One never needs an excuse to order Chocolate. Perhaps the world’s most favorite cube to indulge in, the humble chocolate has caught everyone’s fancy. According to the data published by the CBI Ministry of Foreign Affairs, the total consumption of chocolate in the world reached 7.7 million metric tons in 2019. But behind one of our favorite foods is a $103 billion industry with aspects most people don’t know about — some sweet, and others that might leave a bitter taste in your mouth. 

A plethora of trends have been emerging over a period of time both in the culinary and beverage sectors that have changed our ways of consumption. While one hand saw microgreens, veganism, and consumption of healthier alternatives to everyday eating on the rise; nitro coffee, non -alcoholic beer, and wines in cans too made a show-stopping appearance. The new kid on the block to this ongoing change has been the rise of Bean to Bar Chocolates or Craft Chocolates.

For chocolate noobs like me, I went and did a bit of reading, and here’s what I found out. During the 20th century, significant brands like Hershey, Mars, and Nestlé dominated the chocolate market. Come 1997, and changes were being witnessed in the industry.  Two men – chocolatier Robert Steinberg and winemaker John Scharffenberger – became the pioneers of Scharffen Berger which opened its doors in Berkeley, California, and became the first bean-to-bar chocolate makers in the world.

According to their website: “Steinberg was a family doctor diagnosed with lymphoma in 1989. It proved to be a life-changing experience, and he decided to dedicate himself to his passion for fine food, settling on chocolate making in 1994. His ultimate goal was to deliver the very best chocolate from the finest beans nature had to offer, which he did until his passing in 2008. John Scharffenberger’s entrepreneurial spirit, successful business background, and astute palate complemented Steinberg’s skills. The pair tested multiple combinations before perfecting a unique blend that highlighted the true flavor of cacao instead of masking it with sugar and other flavors. The result is an array of truly distinctive chocolates with balance and complexity—not unlike those found in exceptional wines.”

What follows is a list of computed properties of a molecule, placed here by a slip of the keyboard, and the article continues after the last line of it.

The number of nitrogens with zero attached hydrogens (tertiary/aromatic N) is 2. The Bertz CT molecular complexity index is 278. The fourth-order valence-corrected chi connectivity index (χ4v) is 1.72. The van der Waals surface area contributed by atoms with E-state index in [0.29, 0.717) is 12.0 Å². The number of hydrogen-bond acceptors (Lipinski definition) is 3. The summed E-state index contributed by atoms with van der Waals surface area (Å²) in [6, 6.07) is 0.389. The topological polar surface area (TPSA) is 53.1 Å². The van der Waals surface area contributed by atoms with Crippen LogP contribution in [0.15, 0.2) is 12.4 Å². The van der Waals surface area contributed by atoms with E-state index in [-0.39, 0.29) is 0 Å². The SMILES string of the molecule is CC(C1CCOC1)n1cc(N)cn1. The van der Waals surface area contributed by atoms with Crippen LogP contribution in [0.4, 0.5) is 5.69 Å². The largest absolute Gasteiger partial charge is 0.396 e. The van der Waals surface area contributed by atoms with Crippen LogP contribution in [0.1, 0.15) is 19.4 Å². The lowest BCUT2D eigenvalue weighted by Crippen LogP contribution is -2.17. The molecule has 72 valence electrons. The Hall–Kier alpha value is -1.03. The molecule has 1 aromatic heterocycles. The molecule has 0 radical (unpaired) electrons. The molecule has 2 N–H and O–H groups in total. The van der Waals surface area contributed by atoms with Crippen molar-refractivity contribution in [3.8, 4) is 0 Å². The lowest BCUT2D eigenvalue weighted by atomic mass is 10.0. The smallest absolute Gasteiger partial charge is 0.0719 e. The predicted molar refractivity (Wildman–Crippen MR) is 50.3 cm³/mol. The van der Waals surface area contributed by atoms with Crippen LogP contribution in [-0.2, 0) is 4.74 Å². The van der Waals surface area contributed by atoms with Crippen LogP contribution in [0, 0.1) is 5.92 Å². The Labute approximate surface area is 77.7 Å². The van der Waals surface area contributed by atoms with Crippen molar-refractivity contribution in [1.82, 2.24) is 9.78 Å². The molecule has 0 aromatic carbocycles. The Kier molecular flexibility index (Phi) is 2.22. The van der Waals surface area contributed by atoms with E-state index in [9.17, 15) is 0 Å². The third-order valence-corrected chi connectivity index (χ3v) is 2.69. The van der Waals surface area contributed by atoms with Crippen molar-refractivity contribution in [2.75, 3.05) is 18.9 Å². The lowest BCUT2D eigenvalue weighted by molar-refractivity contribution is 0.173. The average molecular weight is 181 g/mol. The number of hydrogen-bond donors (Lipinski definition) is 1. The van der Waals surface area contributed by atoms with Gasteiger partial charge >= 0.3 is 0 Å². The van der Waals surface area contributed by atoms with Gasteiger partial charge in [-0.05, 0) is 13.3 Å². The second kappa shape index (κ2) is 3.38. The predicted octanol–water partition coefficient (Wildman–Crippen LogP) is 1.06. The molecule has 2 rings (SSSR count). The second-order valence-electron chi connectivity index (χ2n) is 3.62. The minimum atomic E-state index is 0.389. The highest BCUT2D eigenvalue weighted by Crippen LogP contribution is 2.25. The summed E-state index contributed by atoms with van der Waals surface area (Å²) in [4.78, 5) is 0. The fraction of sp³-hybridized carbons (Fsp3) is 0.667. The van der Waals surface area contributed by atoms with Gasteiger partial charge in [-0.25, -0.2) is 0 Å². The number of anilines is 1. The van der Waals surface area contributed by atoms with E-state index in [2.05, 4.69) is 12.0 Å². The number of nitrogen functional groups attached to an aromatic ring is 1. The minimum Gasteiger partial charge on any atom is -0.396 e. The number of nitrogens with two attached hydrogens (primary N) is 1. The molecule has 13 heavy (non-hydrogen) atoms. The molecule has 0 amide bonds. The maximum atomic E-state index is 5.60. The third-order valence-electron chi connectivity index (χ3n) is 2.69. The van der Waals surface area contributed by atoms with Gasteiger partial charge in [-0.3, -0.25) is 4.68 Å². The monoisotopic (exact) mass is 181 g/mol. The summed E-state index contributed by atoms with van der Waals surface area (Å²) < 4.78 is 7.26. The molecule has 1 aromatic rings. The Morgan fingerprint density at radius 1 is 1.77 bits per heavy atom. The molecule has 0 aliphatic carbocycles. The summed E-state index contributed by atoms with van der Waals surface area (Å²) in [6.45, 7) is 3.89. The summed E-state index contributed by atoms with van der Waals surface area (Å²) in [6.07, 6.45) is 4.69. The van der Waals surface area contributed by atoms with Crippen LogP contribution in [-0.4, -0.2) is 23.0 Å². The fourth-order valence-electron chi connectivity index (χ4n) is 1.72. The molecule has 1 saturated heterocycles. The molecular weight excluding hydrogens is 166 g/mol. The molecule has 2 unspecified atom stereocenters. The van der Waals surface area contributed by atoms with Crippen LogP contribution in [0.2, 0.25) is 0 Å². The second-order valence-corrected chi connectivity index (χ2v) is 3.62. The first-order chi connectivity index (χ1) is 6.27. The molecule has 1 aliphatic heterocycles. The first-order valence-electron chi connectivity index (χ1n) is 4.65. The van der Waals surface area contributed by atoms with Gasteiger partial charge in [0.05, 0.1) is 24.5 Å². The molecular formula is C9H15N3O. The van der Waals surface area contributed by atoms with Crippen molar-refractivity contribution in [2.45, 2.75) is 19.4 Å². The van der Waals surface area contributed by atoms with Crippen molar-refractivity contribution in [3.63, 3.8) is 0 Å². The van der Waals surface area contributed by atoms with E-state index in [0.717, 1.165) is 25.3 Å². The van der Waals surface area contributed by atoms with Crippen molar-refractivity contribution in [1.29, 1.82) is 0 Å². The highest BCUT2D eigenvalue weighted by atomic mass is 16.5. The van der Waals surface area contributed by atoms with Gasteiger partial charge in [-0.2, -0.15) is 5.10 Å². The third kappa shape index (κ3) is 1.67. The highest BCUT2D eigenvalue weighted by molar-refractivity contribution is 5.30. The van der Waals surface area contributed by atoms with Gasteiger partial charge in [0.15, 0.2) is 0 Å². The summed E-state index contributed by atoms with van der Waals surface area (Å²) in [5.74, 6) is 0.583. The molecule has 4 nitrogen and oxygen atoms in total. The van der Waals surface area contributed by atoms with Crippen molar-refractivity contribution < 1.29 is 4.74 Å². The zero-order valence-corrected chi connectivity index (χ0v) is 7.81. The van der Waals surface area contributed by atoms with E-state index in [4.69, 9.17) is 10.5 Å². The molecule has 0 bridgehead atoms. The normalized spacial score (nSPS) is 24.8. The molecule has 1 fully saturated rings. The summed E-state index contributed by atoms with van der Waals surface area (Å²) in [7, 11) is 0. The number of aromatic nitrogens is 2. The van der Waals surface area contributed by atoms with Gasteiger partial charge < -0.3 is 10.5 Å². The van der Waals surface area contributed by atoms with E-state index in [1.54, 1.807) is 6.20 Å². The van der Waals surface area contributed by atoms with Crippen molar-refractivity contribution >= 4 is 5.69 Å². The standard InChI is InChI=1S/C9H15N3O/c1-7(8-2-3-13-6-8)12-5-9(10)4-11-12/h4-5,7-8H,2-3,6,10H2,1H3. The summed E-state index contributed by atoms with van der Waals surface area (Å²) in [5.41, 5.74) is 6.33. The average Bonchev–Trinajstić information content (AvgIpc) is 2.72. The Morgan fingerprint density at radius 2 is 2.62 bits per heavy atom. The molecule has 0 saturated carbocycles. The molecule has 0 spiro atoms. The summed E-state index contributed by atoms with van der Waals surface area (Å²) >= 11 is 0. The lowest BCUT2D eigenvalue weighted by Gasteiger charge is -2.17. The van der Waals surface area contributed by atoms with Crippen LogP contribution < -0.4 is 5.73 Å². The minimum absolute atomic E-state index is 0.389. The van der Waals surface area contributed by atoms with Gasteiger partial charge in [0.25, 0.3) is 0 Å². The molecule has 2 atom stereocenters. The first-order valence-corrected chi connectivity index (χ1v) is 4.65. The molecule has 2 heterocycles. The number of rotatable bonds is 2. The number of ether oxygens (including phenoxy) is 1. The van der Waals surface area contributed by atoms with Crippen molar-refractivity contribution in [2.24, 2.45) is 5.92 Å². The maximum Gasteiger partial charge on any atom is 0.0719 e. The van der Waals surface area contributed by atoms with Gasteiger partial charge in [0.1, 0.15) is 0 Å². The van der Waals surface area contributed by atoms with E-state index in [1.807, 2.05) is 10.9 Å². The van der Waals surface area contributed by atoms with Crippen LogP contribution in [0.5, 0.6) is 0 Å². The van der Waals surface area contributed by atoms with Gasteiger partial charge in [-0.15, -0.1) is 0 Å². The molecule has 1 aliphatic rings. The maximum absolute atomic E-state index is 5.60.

The rise of craft chocolate has become a true renaissance, and I can say that because chocolate makers are taking an artisanal approach, getting to know their materials well – in this case, cocoa and sugar – and shaping them carefully from bean to finished product. The results are lovingly crafted bars, many of them single-origin that showcase cocoa’s natural flavor range and not the masked flavors.

About Bean To Bar Chocolates: India’s Artisinal Chocolate Movement

Defining that perfect bar of chocolate is as good as finding that perfect brand of wine or sipping on that exceptionally good whiskey. In India however, the commercial brands have already captured mass attention, making our notions about chocolate unidimensional and rather defined. Thus in such cases, standing out with something new and retain customer satisfaction becomes a herculean task. 

Again, being the chocolate noob that I was, always wondered why was there a sudden influx of Indian artisanal chocolates sitting on shelves of Foodhall or Natures Basket being exuberantly priced like a Lindt or any other international commercial chocolate brand, and then I opened my doors to imbibe a new kind of learning which was further enhanced on my Info-Stories series on my Instagram page last month.

  • Cocoa beans are mostly sourced from Ivory Coast and Ghana in West Africa, where there are rampant child trafficking cases and slavery on cocoa farms.

  • Premium chocolates have additives that mask the flavor and in turn, hide imperfections and unpleasant flavor notes of the cocoa beans. So you’ll never get the true taste of cocoa beans in the first place.